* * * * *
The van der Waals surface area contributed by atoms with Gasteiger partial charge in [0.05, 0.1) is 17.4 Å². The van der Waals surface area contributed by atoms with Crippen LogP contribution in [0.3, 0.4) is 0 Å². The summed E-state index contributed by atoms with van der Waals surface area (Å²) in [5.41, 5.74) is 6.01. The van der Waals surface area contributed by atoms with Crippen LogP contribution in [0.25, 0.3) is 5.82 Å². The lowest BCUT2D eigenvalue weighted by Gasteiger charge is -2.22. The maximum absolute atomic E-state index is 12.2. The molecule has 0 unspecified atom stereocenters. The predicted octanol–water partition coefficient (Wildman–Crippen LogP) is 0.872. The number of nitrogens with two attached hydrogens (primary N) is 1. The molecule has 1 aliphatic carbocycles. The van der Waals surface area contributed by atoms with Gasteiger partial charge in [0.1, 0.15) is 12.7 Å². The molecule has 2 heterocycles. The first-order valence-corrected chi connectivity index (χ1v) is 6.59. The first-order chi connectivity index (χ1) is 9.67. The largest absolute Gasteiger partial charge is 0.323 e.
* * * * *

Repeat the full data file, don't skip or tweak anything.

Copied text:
The van der Waals surface area contributed by atoms with Gasteiger partial charge in [0.05, 0.1) is 17.4 Å². The van der Waals surface area contributed by atoms with Crippen LogP contribution in [0.3, 0.4) is 0 Å². The summed E-state index contributed by atoms with van der Waals surface area (Å²) in [5.41, 5.74) is 6.01. The van der Waals surface area contributed by atoms with Crippen LogP contribution in [0.25, 0.3) is 5.82 Å². The lowest BCUT2D eigenvalue weighted by Gasteiger charge is -2.22. The maximum absolute atomic E-state index is 12.2. The molecule has 0 unspecified atom stereocenters. The predicted octanol–water partition coefficient (Wildman–Crippen LogP) is 0.872. The number of nitrogens with two attached hydrogens (primary N) is 1. The molecule has 1 aliphatic carbocycles. The van der Waals surface area contributed by atoms with Gasteiger partial charge in [0.1, 0.15) is 12.7 Å². The molecule has 2 heterocycles. The first-order valence-corrected chi connectivity index (χ1v) is 6.59. The first-order chi connectivity index (χ1) is 9.67. The largest absolute Gasteiger partial charge is 0.323 e.